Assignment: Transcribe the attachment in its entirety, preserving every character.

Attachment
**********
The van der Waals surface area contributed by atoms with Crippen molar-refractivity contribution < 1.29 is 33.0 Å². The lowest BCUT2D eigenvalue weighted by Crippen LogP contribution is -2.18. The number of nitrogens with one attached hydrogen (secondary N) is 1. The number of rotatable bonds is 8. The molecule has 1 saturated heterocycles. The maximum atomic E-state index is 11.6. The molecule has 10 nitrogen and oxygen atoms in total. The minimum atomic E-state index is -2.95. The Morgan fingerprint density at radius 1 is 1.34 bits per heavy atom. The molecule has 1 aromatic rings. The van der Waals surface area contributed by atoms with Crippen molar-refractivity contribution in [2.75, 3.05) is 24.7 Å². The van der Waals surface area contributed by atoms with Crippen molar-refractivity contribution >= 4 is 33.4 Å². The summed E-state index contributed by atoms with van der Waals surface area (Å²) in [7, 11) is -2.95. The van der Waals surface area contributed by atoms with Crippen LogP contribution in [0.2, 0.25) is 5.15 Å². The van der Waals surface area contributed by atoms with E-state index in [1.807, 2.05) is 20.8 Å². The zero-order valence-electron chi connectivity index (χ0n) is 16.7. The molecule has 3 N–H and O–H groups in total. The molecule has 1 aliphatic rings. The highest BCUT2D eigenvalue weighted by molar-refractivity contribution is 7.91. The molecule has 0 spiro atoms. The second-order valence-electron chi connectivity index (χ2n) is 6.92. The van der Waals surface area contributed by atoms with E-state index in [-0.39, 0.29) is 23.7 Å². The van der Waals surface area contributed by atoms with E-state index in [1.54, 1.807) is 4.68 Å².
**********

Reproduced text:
The van der Waals surface area contributed by atoms with Crippen molar-refractivity contribution < 1.29 is 33.0 Å². The lowest BCUT2D eigenvalue weighted by Crippen LogP contribution is -2.18. The number of nitrogens with one attached hydrogen (secondary N) is 1. The number of rotatable bonds is 8. The molecule has 1 saturated heterocycles. The maximum atomic E-state index is 11.6. The molecule has 10 nitrogen and oxygen atoms in total. The minimum atomic E-state index is -2.95. The Morgan fingerprint density at radius 1 is 1.34 bits per heavy atom. The molecule has 1 aromatic rings. The van der Waals surface area contributed by atoms with Crippen molar-refractivity contribution in [2.75, 3.05) is 24.7 Å². The van der Waals surface area contributed by atoms with Crippen molar-refractivity contribution >= 4 is 33.4 Å². The summed E-state index contributed by atoms with van der Waals surface area (Å²) in [7, 11) is -2.95. The van der Waals surface area contributed by atoms with Crippen LogP contribution in [0.2, 0.25) is 5.15 Å². The van der Waals surface area contributed by atoms with E-state index in [1.807, 2.05) is 20.8 Å². The zero-order valence-electron chi connectivity index (χ0n) is 16.7. The molecule has 3 N–H and O–H groups in total. The molecule has 1 aliphatic rings. The highest BCUT2D eigenvalue weighted by molar-refractivity contribution is 7.91. The molecule has 0 spiro atoms. The second-order valence-electron chi connectivity index (χ2n) is 6.92. The van der Waals surface area contributed by atoms with E-state index in [-0.39, 0.29) is 23.7 Å². The van der Waals surface area contributed by atoms with E-state index in [1.54, 1.807) is 4.68 Å².